Earthworms left behind calcite crystals (essentially their feces) and they may be the most precise way to measure climate conditions during the last Ice Age in northern Europe.
In a new study, researchers turned to these crystals — which were ever-present in the top layers of soil and just a few inches below the permafrost for tens of thousands of years — as the basis of radiocarbon dating and uncovered new information about the climate in ancient times.
Why it matters: Scientists continue to argue about why and how Neanderthals died out in northern Europe some 40,000 years ago as modern humans moved into their territory. Climate conditions almost certainly played in the transition, but anthropologists and paleo-climatologists have struggled to define the climate during and immediately after the Ice Age began to retreat because there is a scarcity of organic remains like wood, charcoal and bone to test.
What they found: With the help of more precise dating from the earthworm crystals, researchers found that there was greater climate variability between the mid- and high-latitude regions of Northern Europe between 47,000 and 20,000 years ago; that permafrost was more permeable at certain times and some regions were more arid than had previously been understood. The researchers found radiocarbon dating using earthworm crystals had a substantially lower margin of error (as much as two-thirds) compared to other methods using sparse organic material.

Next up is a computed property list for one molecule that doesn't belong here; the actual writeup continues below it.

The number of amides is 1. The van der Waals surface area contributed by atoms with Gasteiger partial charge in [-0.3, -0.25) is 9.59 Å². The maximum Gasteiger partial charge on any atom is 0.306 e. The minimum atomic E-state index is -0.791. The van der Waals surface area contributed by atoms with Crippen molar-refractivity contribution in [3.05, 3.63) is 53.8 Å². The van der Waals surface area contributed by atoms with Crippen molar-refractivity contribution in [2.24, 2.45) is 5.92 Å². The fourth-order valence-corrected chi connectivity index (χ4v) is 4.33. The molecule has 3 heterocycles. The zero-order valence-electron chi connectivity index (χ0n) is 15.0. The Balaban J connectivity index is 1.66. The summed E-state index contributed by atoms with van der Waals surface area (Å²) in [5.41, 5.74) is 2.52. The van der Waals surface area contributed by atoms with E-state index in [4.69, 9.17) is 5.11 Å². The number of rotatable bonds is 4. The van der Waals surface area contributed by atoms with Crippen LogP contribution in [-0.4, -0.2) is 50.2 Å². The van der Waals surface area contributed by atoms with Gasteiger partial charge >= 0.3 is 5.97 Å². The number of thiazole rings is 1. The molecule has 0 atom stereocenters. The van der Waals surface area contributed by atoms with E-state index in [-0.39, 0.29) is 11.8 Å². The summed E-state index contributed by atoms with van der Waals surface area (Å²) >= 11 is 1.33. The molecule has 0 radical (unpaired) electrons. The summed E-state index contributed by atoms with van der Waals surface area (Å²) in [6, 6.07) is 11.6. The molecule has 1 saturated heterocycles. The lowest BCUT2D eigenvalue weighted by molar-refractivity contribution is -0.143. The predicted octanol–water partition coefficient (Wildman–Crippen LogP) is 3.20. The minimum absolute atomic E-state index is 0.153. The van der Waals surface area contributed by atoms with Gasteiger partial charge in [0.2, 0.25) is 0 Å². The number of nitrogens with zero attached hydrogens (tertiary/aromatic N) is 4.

How it works: The ratio of different forms of oxygen in the calcite crystals depends on the temperature as the worm moves through the soil. By analyzing those proportions, the researchers get a measure of the climate at the time.
Fun fact: Charles Darwin was the first to discover that earthworms leave behind calcite crystals as they make their way through the soil. He was fascinated with worms and now, nearly 150 years later, his finding may help us understand what happened to the Neanderthals.